A Couple More Tips for Spotting Malingering

Mar 06, 2017

“So long as there is imagination there is hope.”

Christopher Fowler
British Writer, circa 1998

A Couple More Tips for Spotting Malingering

TISA Description of the Problem: Spotting clients who are malingering is frequently not easy. These difficult assessment situations are fairly common in clinical tasks such as emergency room assessments (when patients are malingering to obtain admission), prison settings (when patients are malingering to get access to medical units to escape problems back in their own cell blocks), and in disability assessments. Kevin Rice, LCSW has several excellent tips that can assist the clinician as he or she attempts to spot malingering.

Tip: I find that one of the best ways to spot malingering is to ask the client about symptoms that rarely, if ever occur in the real world of psychopathology. Often malingering clients assume that if a symptom is asked about, then obviously the clinician has seen it before. In an effort to “look sick” such clients will sometimes endorse outlandish symptoms thus tipping that malingering is afoot. In this light I find the following two questions to be of use:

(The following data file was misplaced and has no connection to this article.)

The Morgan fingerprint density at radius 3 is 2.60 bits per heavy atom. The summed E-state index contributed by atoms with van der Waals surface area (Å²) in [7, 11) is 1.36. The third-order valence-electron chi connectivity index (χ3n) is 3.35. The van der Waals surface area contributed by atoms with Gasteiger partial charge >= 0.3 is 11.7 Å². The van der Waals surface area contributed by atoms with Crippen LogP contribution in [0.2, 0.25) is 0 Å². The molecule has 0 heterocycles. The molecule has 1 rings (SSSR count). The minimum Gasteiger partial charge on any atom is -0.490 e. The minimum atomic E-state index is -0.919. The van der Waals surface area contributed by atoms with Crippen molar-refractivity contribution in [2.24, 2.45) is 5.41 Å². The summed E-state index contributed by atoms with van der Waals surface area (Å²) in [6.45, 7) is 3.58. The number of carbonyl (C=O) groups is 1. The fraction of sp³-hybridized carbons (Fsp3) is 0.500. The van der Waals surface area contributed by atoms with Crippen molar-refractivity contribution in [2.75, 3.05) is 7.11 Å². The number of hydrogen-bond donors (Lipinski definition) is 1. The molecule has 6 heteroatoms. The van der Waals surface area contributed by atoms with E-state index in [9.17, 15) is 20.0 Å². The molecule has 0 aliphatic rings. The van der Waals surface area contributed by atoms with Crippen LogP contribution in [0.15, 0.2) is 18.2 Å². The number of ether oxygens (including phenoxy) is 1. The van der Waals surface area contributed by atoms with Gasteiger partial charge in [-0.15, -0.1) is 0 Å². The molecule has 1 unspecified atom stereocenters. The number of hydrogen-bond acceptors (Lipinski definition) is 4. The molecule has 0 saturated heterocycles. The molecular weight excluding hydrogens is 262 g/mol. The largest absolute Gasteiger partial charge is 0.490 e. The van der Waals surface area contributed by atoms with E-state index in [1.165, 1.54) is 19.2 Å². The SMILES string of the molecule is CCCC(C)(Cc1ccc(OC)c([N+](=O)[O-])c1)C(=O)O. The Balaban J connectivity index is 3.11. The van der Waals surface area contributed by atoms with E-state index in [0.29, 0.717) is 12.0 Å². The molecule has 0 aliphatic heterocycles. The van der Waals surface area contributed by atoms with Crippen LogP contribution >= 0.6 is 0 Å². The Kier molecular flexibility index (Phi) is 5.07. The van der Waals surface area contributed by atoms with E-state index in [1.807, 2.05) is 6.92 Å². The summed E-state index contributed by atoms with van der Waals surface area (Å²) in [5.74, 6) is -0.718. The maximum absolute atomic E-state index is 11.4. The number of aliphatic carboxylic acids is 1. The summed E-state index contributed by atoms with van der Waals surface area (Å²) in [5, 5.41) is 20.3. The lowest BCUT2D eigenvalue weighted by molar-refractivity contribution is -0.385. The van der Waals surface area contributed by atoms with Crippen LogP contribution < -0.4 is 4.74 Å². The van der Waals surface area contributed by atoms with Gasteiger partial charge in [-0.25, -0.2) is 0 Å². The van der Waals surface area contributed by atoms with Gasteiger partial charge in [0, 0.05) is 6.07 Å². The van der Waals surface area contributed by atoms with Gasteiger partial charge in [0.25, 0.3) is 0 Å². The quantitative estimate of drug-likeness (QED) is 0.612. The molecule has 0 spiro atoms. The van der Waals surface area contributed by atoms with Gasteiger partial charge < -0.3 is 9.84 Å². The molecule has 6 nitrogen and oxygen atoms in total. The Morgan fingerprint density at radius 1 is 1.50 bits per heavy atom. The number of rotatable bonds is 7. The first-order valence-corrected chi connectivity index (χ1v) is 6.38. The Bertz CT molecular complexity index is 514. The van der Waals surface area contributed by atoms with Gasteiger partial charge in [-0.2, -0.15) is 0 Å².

“When you hear voices, do you ever actually feel lips touching up against one of your ears?”

“Do you ever have the experience of hearing a voice and simultaneously, at the exact same time, smell odors like burning rubber or spoiled food?”

TISA Follow-up: Questions such as the above can be surprisingly effective at uncovering a malingered history. It emphasizes yet one other reason why a thorough understanding of the phenomenology of psychopathological symptoms can prove to be invaluable in clinical practice. Here it is the clinician’s understanding of what is not common during the process of auditory hallucinations that does the trick.

Tip provided by:

Kevin Rice, LCSW
Tri-city Mental Health Center
Pomona, California

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